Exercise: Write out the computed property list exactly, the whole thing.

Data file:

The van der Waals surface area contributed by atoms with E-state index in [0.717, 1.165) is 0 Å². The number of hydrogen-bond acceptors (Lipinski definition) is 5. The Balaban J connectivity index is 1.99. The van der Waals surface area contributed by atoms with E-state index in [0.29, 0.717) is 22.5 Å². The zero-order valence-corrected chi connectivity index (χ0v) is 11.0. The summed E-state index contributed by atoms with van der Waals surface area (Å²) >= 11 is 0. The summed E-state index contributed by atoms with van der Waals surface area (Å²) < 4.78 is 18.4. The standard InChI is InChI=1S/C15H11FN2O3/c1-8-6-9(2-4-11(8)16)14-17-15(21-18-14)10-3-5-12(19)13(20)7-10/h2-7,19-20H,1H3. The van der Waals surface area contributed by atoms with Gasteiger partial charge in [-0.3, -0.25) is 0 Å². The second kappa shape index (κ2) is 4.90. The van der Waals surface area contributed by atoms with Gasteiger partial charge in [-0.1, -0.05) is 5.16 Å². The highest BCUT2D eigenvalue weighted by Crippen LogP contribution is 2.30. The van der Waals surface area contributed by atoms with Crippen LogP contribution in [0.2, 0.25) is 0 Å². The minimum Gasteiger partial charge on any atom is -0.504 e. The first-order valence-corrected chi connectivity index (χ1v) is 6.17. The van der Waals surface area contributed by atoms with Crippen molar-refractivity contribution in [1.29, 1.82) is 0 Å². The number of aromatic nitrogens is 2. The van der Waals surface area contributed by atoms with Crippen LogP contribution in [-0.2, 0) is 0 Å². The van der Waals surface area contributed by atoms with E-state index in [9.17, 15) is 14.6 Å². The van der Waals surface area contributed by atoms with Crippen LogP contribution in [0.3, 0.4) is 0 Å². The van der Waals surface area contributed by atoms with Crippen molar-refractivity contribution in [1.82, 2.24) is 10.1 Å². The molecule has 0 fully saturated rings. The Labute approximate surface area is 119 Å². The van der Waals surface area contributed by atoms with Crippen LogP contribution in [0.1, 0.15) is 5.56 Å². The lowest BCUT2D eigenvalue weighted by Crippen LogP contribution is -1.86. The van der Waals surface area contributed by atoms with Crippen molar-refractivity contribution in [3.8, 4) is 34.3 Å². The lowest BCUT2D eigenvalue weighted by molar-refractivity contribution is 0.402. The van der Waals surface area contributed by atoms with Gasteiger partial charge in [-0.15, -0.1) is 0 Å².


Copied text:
The van der Waals surface area contributed by atoms with E-state index in [0.717, 1.165) is 0 Å². The number of hydrogen-bond acceptors (Lipinski definition) is 5. The Balaban J connectivity index is 1.99. The van der Waals surface area contributed by atoms with E-state index in [0.29, 0.717) is 22.5 Å². The zero-order valence-corrected chi connectivity index (χ0v) is 11.0. The summed E-state index contributed by atoms with van der Waals surface area (Å²) >= 11 is 0. The summed E-state index contributed by atoms with van der Waals surface area (Å²) < 4.78 is 18.4. The standard InChI is InChI=1S/C15H11FN2O3/c1-8-6-9(2-4-11(8)16)14-17-15(21-18-14)10-3-5-12(19)13(20)7-10/h2-7,19-20H,1H3. The van der Waals surface area contributed by atoms with Gasteiger partial charge in [-0.3, -0.25) is 0 Å². The second kappa shape index (κ2) is 4.90. The van der Waals surface area contributed by atoms with Gasteiger partial charge in [-0.1, -0.05) is 5.16 Å². The highest BCUT2D eigenvalue weighted by Crippen LogP contribution is 2.30. The van der Waals surface area contributed by atoms with Crippen LogP contribution in [0.2, 0.25) is 0 Å². The minimum Gasteiger partial charge on any atom is -0.504 e. The first-order valence-corrected chi connectivity index (χ1v) is 6.17. The van der Waals surface area contributed by atoms with Crippen molar-refractivity contribution in [1.29, 1.82) is 0 Å². The number of aromatic nitrogens is 2. The van der Waals surface area contributed by atoms with Crippen LogP contribution in [-0.2, 0) is 0 Å². The van der Waals surface area contributed by atoms with E-state index in [9.17, 15) is 14.6 Å². The van der Waals surface area contributed by atoms with Crippen LogP contribution in [0.3, 0.4) is 0 Å². The van der Waals surface area contributed by atoms with Crippen molar-refractivity contribution in [1.82, 2.24) is 10.1 Å². The molecule has 0 fully saturated rings. The Labute approximate surface area is 119 Å². The van der Waals surface area contributed by atoms with Crippen LogP contribution in [0.1, 0.15) is 5.56 Å². The lowest BCUT2D eigenvalue weighted by Crippen LogP contribution is -1.86. The van der Waals surface area contributed by atoms with Crippen molar-refractivity contribution in [3.8, 4) is 34.3 Å². The lowest BCUT2D eigenvalue weighted by molar-refractivity contribution is 0.402. The van der Waals surface area contributed by atoms with Gasteiger partial charge in [-0.15, -0.1) is 0 Å².